Commercial radio plays in the background – Spice Girls, Savage Garden, Simply Red, something I don’t recognise which could be a jingle. The tricky Su Doku is not being completed very quickly; I’m free enough to fill in every number from one to nine in every box twice over, though, turnout is not exactly booming. The Daily Mail is frothing at the mouth. It’s not my natural choice but for now it’s the only thing to hand: I read it from top to bottom, copyright included.
This Polling Station is a church hall, smelling faintly of over enthusiastic spraying of air freshener. Jesus on the cross looks down over the ballot boxes. Those who are coming to vote do so with gaps of twenty or so minutes between each other – a man in a Slayer t-shirt, an old couple with polite if dismissive smiles for me and my orange rosette, a young lad with confusion in his eyes. I wait for some kind of guide to the mood of them, but there’s nothing more than a “Jesus on a bike” reaction to the two-foot European Parliament ballot paper. Time clicks by very slowly. I struggle with the Su Doku until the whole exercise becomes so intense I can hear the numbers laughing at me.
“Telling” probably sounds totally useless for most of the population. Honestly it probably is. Even in times before technology the numbers were only as useful for the short timeframe between getting them from polling station to agent. Today the computer programme used to log the numbers is clumsy, slow, with no connection to on-line analysis or communication to other party members in different parts of the city. Trying to explain why we need numbers is becoming increasingly hard, some people assume it is just one of those cute harmless traditions. Gruff young men – maybe voting for the first time – are less likely to fall for the oft-repeated line, “It’s just to stop us knocking you up later”. A young mother at another polling station smiles, “You can trouble me all you like but I’m not giving you my number.”
At a school sports hall, turnout is far more brisk. It’s the afternoon rush. “I’ve just voted for you,” starts a friendly enough bloke in a builder’s merchant t-shirt, “but not in the Euros.” He leaves the subtle hint in the air long enough for me to get the hint. With nobody saying it out loud it’s hard to guess how many people have made a choice they could live to regret on the wallpaper-sample sized ballot. Reports come from one part of town where people are queuing out of one polling station; from another such tumbleweed quietness there’s an unsettling sense of isolation from the outside world.
“We read James and The Giant Beanstalk. How would the giant feel?” With nothing else to read, I take a look at the features on the wall. I fince he wud be angrily becuz jack stoled all his hings reads one of the hand-written captions. I wonder how Gordon Brown feels now…
I open a packet of crisps. Two voters walk in. I try again. Three voters walk in. And again. God does not want me to eat these ready-salted crisps. A woman chats to me about litter and dog-mess on pavements, proving that these things really do come high on peoples lists at election time. As she talks to me, an older man is getting vocal with the electoral staff in the next room. He has never received a polling card and wants somebody to do something about it there and then. Calls are made to Town Hall, mumbled conspiracy theories are bounded around. Nobody suggests, as UKIP end up doing, that folded ballot papers are experiment in mass disenfranchising.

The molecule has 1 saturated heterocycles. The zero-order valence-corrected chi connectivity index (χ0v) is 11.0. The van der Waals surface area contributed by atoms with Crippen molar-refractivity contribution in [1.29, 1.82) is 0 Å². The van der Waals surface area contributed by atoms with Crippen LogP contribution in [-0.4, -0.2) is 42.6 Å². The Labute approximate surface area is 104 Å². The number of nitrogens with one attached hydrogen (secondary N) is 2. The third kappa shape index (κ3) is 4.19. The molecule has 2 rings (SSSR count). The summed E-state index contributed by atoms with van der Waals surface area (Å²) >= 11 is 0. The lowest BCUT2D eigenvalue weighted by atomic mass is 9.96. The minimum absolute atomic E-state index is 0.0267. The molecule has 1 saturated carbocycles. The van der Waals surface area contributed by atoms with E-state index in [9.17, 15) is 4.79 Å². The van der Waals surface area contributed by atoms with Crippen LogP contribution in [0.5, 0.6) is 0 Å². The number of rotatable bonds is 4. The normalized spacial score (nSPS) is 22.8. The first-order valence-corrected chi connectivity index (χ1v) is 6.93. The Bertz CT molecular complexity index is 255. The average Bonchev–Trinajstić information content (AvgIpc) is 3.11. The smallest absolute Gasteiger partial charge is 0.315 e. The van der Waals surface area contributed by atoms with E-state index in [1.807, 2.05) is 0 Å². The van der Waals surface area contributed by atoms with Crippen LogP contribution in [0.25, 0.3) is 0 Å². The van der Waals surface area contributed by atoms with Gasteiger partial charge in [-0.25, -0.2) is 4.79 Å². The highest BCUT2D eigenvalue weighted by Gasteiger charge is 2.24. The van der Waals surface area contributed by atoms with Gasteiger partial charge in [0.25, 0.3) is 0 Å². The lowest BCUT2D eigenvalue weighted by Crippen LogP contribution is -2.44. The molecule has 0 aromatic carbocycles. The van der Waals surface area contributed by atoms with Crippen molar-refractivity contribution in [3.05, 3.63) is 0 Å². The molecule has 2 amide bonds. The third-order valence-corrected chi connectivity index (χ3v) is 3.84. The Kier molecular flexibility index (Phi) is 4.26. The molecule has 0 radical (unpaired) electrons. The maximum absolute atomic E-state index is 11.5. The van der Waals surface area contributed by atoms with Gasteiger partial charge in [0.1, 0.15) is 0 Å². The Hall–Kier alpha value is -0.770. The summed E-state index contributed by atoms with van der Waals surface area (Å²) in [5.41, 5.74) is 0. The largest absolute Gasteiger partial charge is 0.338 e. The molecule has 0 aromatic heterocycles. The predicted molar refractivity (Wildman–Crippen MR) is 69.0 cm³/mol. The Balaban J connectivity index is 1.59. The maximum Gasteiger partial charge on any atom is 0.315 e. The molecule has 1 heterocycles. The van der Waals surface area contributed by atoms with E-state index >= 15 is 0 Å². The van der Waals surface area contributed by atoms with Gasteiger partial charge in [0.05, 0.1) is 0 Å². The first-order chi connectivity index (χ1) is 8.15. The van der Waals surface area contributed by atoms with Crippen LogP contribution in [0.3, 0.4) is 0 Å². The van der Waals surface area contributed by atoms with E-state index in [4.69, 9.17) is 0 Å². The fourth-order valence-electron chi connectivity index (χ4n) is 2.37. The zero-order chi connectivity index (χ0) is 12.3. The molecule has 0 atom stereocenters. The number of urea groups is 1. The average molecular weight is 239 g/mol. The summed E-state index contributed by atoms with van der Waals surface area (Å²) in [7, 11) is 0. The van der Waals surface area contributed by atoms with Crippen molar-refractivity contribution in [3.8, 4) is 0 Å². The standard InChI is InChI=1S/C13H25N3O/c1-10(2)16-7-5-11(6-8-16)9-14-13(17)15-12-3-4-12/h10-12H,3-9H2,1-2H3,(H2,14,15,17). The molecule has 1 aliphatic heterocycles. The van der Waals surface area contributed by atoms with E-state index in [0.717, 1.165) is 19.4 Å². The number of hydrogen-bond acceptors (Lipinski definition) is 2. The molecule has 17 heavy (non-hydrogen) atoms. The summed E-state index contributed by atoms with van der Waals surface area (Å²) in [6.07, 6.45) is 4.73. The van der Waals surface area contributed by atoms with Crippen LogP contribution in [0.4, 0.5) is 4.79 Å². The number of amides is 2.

Another hour in another church. “How’s turnout been, like?” “Fairly ropey”. The man is middle-aged, sporting a robust moustache. “I mean to say, like, if you want to get rid of…I’ve heard them, ‘oh I don’t want to vote for them, they all need to go’, I mean, what I’m saying is, if you want to get rid of them, you vote them out, don’t you?” His wife, three strides away, folding her arms, nods her head. “Vote them out, absolutely”. A young woman with art teacher hair and a sensible beige dress gives me an awkward smile. She leaves the polling station chatting into her mobile phone, “Green or Christian Party? Green? I didn’t know there was a Christian Party.”
Unusually for an election day, there is no other party member on telling duty. An old councillor used to chat for hours about every election story he’d ever experienced. Sometimes sweets are handed out, sandwiches if you’re lucky. Old hands spot known voters, wink or shake hands or hug. Today there are no other tellers on duty. As signs and auspices go, it has a fair amount of value. Somewhere there’s party workers desperate to get out their vote, and limited resources are clearly being stretched.
British election days are quite unique. There remains an old-fashioned, quite sweet historic nature to them. The stubby pencils, the school halls, the elderly married couples walking hand-in-hand to do their duty. The mood of the nation is highly tense, predictions for results are pretty pointless fingers-in-the-wind. It’s the greatest game show in the world. For all the tedious hours spent sitting on plastic chairs in empty halls, I wouldn’t change it for the world.